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Old Town France, the Middle Ages, and Food

This past weekend Sweet Briar (the program I’m studying abroad with) organized a trip to Strasbourg, a city to the west in the country’s famed region of Alsace. I say famed because said territory was a point of deep seated contention between Germany and France, as it continually switched back and forth between the two countries over the last few centuries. One day you were German, the next day you were French, then a few years later you were German again! So it would make sense that such a region (15 minutes away from the border to Germany) would have a blended culture. The buildings look like they belong in a small German town and the German language is heavily present alongside the French.

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That was some delicious ice cream

Strasbourg is also called the capital of Christmas as their December Christmas markets are world renowned. Since it’s only October, I had to settle for buying their famous pain d’épices and visiting the one Christmas shop in Old Town Strasbourg.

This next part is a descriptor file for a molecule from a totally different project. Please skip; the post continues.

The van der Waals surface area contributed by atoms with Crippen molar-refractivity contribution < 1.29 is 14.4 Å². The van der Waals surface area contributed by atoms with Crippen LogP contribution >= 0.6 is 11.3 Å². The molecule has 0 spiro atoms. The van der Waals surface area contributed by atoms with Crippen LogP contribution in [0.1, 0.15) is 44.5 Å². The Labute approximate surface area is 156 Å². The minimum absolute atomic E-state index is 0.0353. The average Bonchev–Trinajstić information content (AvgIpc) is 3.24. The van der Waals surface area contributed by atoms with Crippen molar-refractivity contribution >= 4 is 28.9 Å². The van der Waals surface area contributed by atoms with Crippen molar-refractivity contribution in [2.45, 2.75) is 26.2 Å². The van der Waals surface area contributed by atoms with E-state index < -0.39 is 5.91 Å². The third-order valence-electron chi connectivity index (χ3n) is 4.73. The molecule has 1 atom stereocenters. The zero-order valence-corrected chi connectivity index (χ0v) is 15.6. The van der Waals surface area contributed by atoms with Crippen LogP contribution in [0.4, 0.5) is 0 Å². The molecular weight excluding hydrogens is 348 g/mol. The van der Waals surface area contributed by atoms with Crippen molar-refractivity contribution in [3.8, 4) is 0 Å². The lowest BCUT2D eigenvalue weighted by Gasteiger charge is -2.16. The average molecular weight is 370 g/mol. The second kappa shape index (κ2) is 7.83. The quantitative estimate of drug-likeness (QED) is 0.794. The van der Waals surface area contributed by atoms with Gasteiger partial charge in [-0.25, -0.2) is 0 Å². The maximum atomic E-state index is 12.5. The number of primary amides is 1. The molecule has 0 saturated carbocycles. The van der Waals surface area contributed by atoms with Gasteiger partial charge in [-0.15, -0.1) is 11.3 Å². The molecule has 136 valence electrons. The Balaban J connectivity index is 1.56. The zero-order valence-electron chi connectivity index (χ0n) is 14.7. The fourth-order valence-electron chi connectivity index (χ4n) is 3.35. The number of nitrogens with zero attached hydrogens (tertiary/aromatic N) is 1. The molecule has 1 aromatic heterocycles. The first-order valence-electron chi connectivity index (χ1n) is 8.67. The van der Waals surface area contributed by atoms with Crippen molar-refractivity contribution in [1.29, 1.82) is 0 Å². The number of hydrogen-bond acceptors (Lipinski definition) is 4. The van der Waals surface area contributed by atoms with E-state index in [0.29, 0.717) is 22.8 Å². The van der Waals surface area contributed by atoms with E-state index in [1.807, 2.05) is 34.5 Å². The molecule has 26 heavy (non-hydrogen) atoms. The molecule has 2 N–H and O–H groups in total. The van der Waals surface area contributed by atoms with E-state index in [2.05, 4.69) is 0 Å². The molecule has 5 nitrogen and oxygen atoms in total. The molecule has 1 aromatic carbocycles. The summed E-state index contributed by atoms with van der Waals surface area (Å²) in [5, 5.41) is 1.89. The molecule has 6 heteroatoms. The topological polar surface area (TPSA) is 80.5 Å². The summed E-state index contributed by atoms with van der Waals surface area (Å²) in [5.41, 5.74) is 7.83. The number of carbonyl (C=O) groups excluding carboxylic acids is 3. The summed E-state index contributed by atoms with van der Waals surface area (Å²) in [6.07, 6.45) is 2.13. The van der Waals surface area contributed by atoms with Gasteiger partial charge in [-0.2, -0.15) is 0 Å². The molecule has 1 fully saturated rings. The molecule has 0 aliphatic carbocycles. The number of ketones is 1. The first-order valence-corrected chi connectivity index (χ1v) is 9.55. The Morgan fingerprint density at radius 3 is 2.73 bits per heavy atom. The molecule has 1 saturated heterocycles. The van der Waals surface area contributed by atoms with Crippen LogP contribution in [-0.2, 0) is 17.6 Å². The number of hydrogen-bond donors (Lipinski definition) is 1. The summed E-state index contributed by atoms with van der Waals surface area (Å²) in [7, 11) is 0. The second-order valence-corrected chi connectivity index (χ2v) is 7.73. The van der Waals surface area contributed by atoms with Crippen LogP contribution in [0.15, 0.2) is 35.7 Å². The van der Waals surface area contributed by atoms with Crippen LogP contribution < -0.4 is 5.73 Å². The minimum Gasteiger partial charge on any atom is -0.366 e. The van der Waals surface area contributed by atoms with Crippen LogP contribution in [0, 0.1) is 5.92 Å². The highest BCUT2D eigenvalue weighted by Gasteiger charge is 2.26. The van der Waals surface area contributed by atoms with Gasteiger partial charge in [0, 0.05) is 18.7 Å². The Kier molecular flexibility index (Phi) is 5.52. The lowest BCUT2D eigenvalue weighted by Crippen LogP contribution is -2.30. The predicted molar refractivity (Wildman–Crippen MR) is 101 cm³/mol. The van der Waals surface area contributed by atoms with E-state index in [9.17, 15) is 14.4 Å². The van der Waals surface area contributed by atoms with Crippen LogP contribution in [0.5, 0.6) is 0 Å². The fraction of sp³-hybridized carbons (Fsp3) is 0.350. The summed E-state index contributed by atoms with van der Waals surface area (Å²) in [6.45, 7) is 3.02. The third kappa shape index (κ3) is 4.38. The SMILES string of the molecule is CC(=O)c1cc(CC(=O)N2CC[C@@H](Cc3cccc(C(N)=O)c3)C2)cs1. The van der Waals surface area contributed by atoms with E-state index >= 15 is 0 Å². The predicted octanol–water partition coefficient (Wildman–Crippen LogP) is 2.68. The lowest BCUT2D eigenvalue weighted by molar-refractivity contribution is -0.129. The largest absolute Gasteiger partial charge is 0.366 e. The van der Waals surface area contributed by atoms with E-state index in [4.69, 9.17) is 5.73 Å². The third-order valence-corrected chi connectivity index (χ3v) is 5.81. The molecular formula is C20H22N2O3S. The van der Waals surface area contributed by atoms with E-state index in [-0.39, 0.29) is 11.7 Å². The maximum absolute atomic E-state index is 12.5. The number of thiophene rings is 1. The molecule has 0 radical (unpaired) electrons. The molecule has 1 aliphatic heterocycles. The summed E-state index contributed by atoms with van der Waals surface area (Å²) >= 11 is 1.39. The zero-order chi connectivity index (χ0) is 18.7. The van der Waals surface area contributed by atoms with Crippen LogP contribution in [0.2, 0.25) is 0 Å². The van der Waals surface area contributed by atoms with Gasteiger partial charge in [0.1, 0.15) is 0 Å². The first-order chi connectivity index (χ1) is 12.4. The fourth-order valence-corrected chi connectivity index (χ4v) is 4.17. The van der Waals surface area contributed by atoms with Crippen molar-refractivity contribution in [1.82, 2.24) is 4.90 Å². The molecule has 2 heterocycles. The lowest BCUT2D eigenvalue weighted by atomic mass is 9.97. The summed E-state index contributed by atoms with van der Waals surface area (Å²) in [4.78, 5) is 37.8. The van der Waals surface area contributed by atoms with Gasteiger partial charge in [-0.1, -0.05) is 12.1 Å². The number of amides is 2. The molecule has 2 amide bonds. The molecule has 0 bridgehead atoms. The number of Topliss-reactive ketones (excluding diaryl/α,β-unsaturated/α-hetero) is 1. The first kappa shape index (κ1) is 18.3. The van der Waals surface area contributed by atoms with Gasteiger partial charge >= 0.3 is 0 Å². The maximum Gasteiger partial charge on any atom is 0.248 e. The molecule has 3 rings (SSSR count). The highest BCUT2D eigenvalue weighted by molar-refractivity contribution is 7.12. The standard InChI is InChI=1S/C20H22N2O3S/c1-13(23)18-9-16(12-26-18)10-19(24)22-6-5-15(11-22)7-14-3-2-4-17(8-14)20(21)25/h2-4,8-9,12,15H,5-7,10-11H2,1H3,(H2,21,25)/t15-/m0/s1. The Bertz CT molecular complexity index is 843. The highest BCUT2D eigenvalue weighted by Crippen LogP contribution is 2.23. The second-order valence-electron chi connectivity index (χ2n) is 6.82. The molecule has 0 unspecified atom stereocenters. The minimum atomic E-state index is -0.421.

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Christmas cookies and pain d’epices

Pain d’épices translated loosely is gingerbread, but gingerbread with a whole lot more flavor containing a wide variety of spices including honey, anise, cinnamon, and even orange.

Upon arriving in Strasbourg, we took a guided tour of Notre Dame de Strasbourg, the striking Gothic cathedral that towers over the town.

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It has to be one of the oldest looking cathedrals I have ever seen.

Next year they will be celebrating 1000 years since the foundation of the cathedral was laid. The cathedral was completed in 1439 and is the highest structure built entirely in the middle ages.